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Tenecteplase for submassive PE: more conflicting evidence (TOPCOAT) http://pulmccm.org/main/2014/randomized-controlled-trials/tenecteplase-for-submassive-pe-more-conflicting-evidence-topcoat/ http://pulmccm.org/main/2014/randomized-controlled-trials/tenecteplase-for-submassive-pe-more-conflicting-evidence-topcoat/#comments Thu, 05 Jun 2014 15:59:46 +0000 http://pulmccm.org/main/?p=13433 By Parth Rali, MD and Marvin Balaan, MD Submassive pulmonary emboli (PE) are those that are severe enough to produce right ventricular dysfunction on echocardiogram or elevated biomarkers (mainly troponin), but not hemodynamic instability (i.e., systemic blood pressure and cardiac output are preserved). The management of the patient with submassive PE is a matter of controversy with several [... read more]

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N-acetylcysteine: no benefit in idiopathic pulmonary fibrosis http://pulmccm.org/main/2014/randomized-controlled-trials/n-acetylcysteine-benefit-whatsoever-idiopathic-pulmonary-fibrosis/ http://pulmccm.org/main/2014/randomized-controlled-trials/n-acetylcysteine-benefit-whatsoever-idiopathic-pulmonary-fibrosis/#comments Fri, 30 May 2014 15:48:25 +0000 http://pulmccm.org/main/?p=13418 NAC for IPF: Fail (PANTHER-IPF Wrap-Up) Long ago, when pulmonologists were more ingenuous (in 2000), flawed clinical trials convinced the American Thoracic Society to recommend prednisone and either azathioprine or cyclophosphamide in its consensus guideline for some patients with idiopathic pulmonary fibrosis (IPF). By not including a true control arm, the also-flawed follow-up 2005 IFIGENIA trial reinforced this [... read more]

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Nintedanib protects lung function, prevents exacerbations of idiopathic pulmonary fibrosis (INPULSIS) http://pulmccm.org/main/2014/randomized-controlled-trials/nintedanib-protects-lung-function-prevents-exacerbations-of-idiopathic-pulmonary-fibrosis-inpulsis/ http://pulmccm.org/main/2014/randomized-controlled-trials/nintedanib-protects-lung-function-prevents-exacerbations-of-idiopathic-pulmonary-fibrosis-inpulsis/#comments Tue, 27 May 2014 17:39:39 +0000 http://pulmccm.org/main/?p=13406 In 2011 PulmCCM reported the findings of the phase 2 TOMORROW study, showing Boehringer Ingelheim’s tyrosine kinase inhibitor code-named BIBF 1120 reduced lung function decline and prevented exacerbations in people with idiopathic pulmonary fibrosis (IPF). At the 2014 American Thoracic Society annual meeting and in the New England Journal of Medicine, investigators announced their latest [... read more]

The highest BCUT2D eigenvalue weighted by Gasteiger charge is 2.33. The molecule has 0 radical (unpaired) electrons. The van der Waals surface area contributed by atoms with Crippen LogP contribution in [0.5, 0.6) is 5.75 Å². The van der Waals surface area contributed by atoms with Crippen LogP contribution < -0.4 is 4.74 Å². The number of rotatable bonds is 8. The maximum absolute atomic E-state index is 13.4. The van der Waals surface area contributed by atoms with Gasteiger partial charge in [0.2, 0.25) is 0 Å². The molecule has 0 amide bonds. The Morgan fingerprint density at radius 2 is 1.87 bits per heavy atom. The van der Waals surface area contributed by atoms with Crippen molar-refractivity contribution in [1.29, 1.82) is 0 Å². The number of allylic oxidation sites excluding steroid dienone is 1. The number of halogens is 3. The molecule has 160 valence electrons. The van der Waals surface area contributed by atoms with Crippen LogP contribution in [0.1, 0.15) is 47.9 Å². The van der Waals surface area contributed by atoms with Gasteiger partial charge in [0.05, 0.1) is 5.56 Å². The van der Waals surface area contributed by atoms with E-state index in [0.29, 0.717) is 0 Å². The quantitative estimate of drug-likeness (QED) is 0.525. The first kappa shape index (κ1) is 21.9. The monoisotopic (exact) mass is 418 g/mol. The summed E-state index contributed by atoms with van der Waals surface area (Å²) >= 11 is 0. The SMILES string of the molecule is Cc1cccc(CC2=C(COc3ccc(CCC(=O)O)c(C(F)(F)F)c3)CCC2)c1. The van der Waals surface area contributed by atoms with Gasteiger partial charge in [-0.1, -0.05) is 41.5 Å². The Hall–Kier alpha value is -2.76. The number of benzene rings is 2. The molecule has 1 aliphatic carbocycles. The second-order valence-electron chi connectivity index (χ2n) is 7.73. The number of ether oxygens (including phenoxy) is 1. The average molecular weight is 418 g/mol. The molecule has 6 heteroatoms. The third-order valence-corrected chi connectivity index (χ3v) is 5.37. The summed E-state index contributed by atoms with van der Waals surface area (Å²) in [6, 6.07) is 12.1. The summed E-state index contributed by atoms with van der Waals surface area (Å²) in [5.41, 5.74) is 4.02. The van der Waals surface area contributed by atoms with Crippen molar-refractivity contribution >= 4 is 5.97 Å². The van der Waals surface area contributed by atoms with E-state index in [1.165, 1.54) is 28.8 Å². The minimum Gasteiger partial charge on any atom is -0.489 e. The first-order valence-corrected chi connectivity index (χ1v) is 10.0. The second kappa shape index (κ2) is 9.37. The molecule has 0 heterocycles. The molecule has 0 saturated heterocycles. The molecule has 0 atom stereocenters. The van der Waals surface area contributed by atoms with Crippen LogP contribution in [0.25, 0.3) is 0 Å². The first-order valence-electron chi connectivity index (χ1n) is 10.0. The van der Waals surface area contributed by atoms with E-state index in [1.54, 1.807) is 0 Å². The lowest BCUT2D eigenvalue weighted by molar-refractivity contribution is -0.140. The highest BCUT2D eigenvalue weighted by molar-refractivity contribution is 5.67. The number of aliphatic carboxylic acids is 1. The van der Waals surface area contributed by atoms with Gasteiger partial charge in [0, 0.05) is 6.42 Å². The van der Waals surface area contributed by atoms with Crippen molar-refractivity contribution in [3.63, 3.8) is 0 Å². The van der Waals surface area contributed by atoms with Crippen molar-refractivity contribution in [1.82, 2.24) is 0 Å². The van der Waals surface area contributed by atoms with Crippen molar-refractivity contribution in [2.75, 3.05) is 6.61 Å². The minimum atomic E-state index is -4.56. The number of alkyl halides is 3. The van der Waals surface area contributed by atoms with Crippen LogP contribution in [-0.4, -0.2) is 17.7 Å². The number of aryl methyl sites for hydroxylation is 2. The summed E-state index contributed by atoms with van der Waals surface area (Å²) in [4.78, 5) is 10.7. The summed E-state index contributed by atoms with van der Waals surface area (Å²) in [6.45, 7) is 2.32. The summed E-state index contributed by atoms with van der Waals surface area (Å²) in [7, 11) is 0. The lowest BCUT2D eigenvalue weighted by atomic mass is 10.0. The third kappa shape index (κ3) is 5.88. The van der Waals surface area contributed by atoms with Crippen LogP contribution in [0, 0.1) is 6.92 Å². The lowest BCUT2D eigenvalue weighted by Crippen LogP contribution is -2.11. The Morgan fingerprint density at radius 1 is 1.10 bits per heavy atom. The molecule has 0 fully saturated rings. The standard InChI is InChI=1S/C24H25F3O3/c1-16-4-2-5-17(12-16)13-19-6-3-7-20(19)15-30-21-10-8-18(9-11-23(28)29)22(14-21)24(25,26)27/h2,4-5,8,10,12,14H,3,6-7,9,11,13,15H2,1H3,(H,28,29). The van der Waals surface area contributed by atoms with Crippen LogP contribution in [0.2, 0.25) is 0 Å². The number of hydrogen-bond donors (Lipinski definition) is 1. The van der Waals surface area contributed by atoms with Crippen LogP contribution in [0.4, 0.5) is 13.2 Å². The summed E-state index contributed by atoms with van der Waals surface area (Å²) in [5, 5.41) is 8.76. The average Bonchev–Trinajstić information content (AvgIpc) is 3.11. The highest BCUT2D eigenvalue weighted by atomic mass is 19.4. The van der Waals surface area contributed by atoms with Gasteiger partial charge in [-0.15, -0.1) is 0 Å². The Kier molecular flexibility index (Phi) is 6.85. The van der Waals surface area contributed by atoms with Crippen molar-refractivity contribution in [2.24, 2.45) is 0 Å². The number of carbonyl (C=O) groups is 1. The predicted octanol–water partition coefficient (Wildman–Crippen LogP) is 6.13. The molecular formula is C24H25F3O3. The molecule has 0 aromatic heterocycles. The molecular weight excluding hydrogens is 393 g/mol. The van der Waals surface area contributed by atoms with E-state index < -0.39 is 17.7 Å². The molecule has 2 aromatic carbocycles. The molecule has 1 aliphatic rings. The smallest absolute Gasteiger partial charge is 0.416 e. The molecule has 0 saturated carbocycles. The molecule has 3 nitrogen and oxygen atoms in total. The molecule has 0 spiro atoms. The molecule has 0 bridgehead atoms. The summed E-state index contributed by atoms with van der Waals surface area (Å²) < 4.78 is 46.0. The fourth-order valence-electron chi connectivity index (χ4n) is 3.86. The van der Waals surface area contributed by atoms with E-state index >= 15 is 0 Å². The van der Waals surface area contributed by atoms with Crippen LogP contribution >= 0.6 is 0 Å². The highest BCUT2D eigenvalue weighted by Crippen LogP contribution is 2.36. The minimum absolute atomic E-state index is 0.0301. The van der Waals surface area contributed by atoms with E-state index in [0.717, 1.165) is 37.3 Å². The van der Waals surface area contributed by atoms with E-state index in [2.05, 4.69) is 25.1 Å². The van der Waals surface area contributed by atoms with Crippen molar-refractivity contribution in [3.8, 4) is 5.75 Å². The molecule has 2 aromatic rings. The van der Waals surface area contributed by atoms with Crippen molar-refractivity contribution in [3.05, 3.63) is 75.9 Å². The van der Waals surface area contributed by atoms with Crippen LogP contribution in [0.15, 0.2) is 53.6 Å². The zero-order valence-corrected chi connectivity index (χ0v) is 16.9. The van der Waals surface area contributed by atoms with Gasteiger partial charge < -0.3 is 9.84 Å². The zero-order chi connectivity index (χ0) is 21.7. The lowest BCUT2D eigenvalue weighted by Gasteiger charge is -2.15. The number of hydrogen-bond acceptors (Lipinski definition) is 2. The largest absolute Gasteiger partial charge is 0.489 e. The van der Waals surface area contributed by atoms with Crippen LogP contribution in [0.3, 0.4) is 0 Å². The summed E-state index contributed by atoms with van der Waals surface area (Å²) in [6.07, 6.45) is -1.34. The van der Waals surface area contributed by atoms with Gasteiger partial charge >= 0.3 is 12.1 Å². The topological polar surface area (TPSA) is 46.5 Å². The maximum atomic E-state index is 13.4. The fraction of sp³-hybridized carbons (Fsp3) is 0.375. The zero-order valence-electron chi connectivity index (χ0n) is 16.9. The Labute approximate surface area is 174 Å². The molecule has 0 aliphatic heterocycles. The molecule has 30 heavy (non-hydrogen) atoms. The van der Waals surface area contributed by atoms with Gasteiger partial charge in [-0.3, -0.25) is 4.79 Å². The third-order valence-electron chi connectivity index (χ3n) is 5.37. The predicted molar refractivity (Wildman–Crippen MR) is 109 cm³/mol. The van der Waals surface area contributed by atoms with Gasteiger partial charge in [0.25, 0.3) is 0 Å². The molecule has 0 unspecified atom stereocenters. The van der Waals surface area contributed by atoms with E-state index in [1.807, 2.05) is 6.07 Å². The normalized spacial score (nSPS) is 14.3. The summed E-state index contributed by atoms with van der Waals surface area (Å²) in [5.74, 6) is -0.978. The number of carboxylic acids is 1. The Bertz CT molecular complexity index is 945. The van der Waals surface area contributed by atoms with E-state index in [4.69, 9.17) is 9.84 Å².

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Pirfenidone prolongs survival, preserves lung function in idiopathic pulmonary fibrosis (ASCEND) http://pulmccm.org/main/2014/randomized-controlled-trials/pirfenidone-prolongs-survival-preserves-lung-function-in-ipf-ascend/ http://pulmccm.org/main/2014/randomized-controlled-trials/pirfenidone-prolongs-survival-preserves-lung-function-in-ipf-ascend/#comments Fri, 23 May 2014 20:36:48 +0000 http://pulmccm.org/main/?p=13380 For idiopathic pulmonary fibrosis treatment pirfenidone, the third time wasn’t the charm; the fourth was. After reducing decline in forced vital capacity over one year in a Japanese trial of 275 IPF patients, pirfenidone went one-and-one in the multinational CAPACITY trials (n=779), meeting the primary outcome of FVC preservation in one but not the other. [... read more]

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Medicare bucks USPSTF, denies coverage for lung cancer screening http://pulmccm.org/main/2014/lung-cancer-review/medicare-bucks-uspstf-rations-lung-cancer-screening/ http://pulmccm.org/main/2014/lung-cancer-review/medicare-bucks-uspstf-rations-lung-cancer-screening/#comments Thu, 22 May 2014 20:37:23 +0000 http://pulmccm.org/main/?p=13370 The Centers for Medcare and Medcaid Services sent lung cancer screening’s forward momentum into a tailspin last month, when Medicare’s advisory panel shocked observers by voting  against covering lung cancer screening with annual low dose chest CT as a standard benefit. The U.S. Preventive Services Task Force (USPSTF) had already recommended lung cancer screening be [... read more]

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How to provide nutrition for critically ill patients (Review) http://pulmccm.org/main/2014/review-articles/provide-nutrition-critically-ill-patients-review/ http://pulmccm.org/main/2014/review-articles/provide-nutrition-critically-ill-patients-review/#comments Fri, 16 May 2014 21:12:08 +0000 http://pulmccm.org/?p=11591 Nutritional Support During Critical Illness This PulmCCM topic review will be periodically updated and expanded as new research is published. Originally published 22 September 2013. Most recent update: 16 May 2013. During critical illness, catabolism (breakdown of muscle protein, fat and other complex molecules) occurs faster than anabolism (synthesis of these same macromolecules). Historically, the [... read more]